About 10% of neonates require some respiratory assistance at birth. Less than 1% need extensive resuscitation. Causes are numerous (see Table: Problems in the Neonate That May Require Resuscitation), but most involve asphyxia or respiratory depression. Incidence rises significantly if birth weight is < 1500 g.
Problems in the Neonate That May Require Resuscitation
The Apgar score is used at birth to evaluate a newborn's condition and possible need for resuscitation; it was not initially intended to determine long-term neurologic prognosis. The Apgar score assigns 0 to 2 points for each of 5 measures of neonatal health (Appearance, Pulse, Grimace, Activity, Respiration—see Table: Apgar Score). Scores depend on physiologic maturity, maternal perinatal therapy, and fetal cardiorespiratory and neurologic conditions. A score of 7 to 10 at 5 min is considered normal; 4 to 6, intermediate; and 0 to 3, low. A low Apgar score is not by itself diagnostic of perinatal asphyxia but is associated with a risk of long-term neurologic dysfunction. A persistently low Apgar score (0 to 3 at 5 min) is associated with increased neonatal mortality.
The earliest sign of asphyxia is cyanosis, followed by decreases in respiration, muscle tone, reflex response, and heart rate. Effective resuscitation leads initially to increased heart rate, followed by improved reflex response, color, respiration, and muscle tone. Evidence of intrapartum fetal distress, persistence of an Apgar score of 0 to 3 for > 5 min; an umbilical arterial blood pH < 7; and a sustained neonatal neurologic syndrome that includes hypotonia, coma, seizures, and evidence of multiorgan dysfunction are manifestations of hypoxic ischemic encephalopathy. The severity and prognosis of posthypoxic encephalopathy can be estimated with the Sarnat classification (see Table: Clinical Staging of Posthypoxic Encephalopathy) in conjunction with EEG, neuroradiologic imaging, and brain stem auditory and cortical evoked responses.
Clinical Staging of Posthypoxic Encephalopathy
Initial measures for all neonates include providing warmth, drying, and stimulating breathing (eg, flicking the soles of the feet, rubbing the back). If there is obvious obstruction to spontaneous breathing, the airway is cleared using bulb suction or a suction catheter. Suctioning has not proved beneficial in infants without obvious obstruction, even if amniotic fluid was stained with meconium (suctioning was previously recommended in such infants). If deep suctioning is required, appropriately sized catheters and pressure limits of 100 mm Hg (136 cm H2O) must be used. Infants not responding with appropriate respirations and heart rate may require positive pressure ventilation (PPV), O2 therapy, and, less commonly, chest compressions.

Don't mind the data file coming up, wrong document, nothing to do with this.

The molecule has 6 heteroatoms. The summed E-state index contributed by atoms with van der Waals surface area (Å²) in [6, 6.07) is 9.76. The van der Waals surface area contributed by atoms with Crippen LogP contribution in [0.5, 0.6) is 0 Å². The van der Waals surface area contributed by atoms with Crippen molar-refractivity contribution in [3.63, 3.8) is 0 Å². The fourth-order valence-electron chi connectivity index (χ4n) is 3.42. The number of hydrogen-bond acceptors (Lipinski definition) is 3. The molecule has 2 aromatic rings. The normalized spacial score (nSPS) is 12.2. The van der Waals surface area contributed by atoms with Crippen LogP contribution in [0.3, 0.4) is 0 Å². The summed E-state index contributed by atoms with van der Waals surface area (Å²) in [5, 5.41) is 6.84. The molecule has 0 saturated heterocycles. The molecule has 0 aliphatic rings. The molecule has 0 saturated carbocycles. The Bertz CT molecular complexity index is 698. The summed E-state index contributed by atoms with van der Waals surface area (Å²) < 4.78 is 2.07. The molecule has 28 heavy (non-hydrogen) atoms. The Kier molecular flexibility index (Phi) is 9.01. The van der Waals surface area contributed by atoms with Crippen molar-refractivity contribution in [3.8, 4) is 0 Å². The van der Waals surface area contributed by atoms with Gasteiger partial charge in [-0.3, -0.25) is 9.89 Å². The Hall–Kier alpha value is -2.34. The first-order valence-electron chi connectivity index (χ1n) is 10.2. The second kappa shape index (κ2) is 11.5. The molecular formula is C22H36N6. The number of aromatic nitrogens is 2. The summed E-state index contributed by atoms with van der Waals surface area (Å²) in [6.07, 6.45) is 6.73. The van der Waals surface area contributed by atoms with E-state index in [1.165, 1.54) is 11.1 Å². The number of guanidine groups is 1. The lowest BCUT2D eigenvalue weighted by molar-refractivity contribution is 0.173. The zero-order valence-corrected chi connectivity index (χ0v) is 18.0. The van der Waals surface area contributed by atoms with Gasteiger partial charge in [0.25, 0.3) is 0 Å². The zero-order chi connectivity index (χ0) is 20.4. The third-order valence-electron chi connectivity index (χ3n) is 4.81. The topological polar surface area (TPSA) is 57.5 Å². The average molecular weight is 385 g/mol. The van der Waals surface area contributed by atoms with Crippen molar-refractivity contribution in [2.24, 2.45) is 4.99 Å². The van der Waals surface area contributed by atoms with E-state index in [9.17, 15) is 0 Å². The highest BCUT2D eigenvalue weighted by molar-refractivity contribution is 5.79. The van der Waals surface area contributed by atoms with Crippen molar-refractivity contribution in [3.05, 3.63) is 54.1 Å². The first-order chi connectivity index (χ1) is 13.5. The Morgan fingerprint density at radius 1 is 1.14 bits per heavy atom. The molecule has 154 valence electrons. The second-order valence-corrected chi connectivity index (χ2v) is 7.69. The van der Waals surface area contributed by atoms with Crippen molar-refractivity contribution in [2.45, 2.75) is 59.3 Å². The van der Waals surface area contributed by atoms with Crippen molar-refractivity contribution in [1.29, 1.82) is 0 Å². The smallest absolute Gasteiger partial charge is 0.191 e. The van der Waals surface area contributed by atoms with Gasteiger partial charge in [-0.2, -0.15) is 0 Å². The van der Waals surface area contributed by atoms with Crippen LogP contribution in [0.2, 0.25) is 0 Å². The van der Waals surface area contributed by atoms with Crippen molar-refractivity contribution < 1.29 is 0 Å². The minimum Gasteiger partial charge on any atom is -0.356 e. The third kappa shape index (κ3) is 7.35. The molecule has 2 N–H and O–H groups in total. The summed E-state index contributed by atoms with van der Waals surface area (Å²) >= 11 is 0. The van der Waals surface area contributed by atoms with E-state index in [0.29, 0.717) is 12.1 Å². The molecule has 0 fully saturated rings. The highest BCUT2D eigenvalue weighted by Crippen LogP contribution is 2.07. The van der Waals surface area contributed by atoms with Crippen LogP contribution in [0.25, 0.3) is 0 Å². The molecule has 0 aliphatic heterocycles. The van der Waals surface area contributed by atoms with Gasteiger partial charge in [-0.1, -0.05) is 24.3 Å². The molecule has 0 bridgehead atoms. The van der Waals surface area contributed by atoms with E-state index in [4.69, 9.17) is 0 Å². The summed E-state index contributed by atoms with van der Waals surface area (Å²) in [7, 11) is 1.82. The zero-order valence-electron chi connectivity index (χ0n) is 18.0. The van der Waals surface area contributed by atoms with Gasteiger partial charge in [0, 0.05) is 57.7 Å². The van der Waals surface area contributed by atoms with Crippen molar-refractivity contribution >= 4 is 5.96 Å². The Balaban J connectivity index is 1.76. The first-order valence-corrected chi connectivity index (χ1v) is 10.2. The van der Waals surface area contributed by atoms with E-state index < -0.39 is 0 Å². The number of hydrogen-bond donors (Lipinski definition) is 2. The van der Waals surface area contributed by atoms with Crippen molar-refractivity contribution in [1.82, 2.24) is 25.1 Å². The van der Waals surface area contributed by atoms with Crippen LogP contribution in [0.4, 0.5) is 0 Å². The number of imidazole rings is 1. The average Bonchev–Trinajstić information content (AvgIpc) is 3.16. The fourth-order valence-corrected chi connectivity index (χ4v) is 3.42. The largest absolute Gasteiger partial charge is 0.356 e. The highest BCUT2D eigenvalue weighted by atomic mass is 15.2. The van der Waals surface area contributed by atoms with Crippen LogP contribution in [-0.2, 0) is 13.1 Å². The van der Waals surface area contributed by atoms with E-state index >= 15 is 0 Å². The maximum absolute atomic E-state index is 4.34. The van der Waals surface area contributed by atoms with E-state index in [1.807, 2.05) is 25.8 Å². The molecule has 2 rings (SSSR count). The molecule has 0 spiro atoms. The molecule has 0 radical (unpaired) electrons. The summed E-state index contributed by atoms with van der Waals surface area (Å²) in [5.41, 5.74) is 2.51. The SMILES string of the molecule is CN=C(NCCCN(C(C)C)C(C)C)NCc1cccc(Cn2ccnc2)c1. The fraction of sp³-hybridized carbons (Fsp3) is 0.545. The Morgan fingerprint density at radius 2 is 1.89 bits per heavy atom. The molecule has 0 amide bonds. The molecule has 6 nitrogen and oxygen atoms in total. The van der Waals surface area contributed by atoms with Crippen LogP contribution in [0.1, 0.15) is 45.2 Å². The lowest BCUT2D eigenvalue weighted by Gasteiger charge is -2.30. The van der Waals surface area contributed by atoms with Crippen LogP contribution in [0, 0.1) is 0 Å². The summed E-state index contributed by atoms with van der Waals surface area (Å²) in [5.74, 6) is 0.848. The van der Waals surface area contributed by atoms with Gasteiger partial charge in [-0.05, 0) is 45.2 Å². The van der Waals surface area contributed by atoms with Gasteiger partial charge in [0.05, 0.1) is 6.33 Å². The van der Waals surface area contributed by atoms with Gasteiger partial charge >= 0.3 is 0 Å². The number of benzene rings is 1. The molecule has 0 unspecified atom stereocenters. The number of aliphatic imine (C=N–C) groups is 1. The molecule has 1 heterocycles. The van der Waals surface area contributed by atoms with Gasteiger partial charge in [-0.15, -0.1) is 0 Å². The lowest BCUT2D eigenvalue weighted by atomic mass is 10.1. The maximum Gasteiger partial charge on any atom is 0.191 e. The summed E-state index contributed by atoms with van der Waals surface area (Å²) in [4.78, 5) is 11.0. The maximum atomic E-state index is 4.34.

The infant is quickly dried and placed supine under a preheated overhead warmer in the delivery room. The neck is supported in the neutral position (sniffing position) to maintain an open airway.
If spontaneous respirations are absent, the infant is gasping, or heart rate is < 100 beats/min, respirations are assisted with PPV via mask, or sometimes laryngeal mask airway or endotracheal tube. Note that infants with a sunken, convex (scaphoid) abdomen may have a congenital diaphragmatic hernia, in which case ventilation using a mask can be dangerous; if such infants require ventilatory assistance, they should undergo endotracheal intubation. O2 saturation is monitored using a pulse oximeter placed to measure preductal saturation (typically on the right hand or wrist). Resuscitation should be started with room air or a blend of O2 and air and titrated to achieve O2 saturations within the target range, which increases over the first 10 min of life (see Table: Neonatal Oxygen Saturation Targets). Inspiratory and end-expiratory pressures should be monitored and kept at the lowest level necessary to maintain heart rate > 100 beats/min. It is particularly important to keep pressures low in extremely premature and/or extremely low-birth-weight infants, whose lungs are easily injured by PPV.
Bradycardia (heart rate < 60) in a distressed child is a sign of impending cardiac arrest; neonates tend to develop bradycardia with hypoxemia. If bradycardia persists > 90 sec, O2 concentration is increased to 100% until recovery. If heart rate is < 60 despite adequate ventilation for 30 sec, begin chest compressions using a 3:1 compression:ventilation ratio (see Figure: Algorithm for resuscitation of neonates.). Advanced resuscitation techniques, including endotracheal intubation, and selection of equipment size, drugs and dosages, and CPR parameters are discussed elsewhere (see Cardiopulmonary Resuscitation (CPR) in Infants and Children).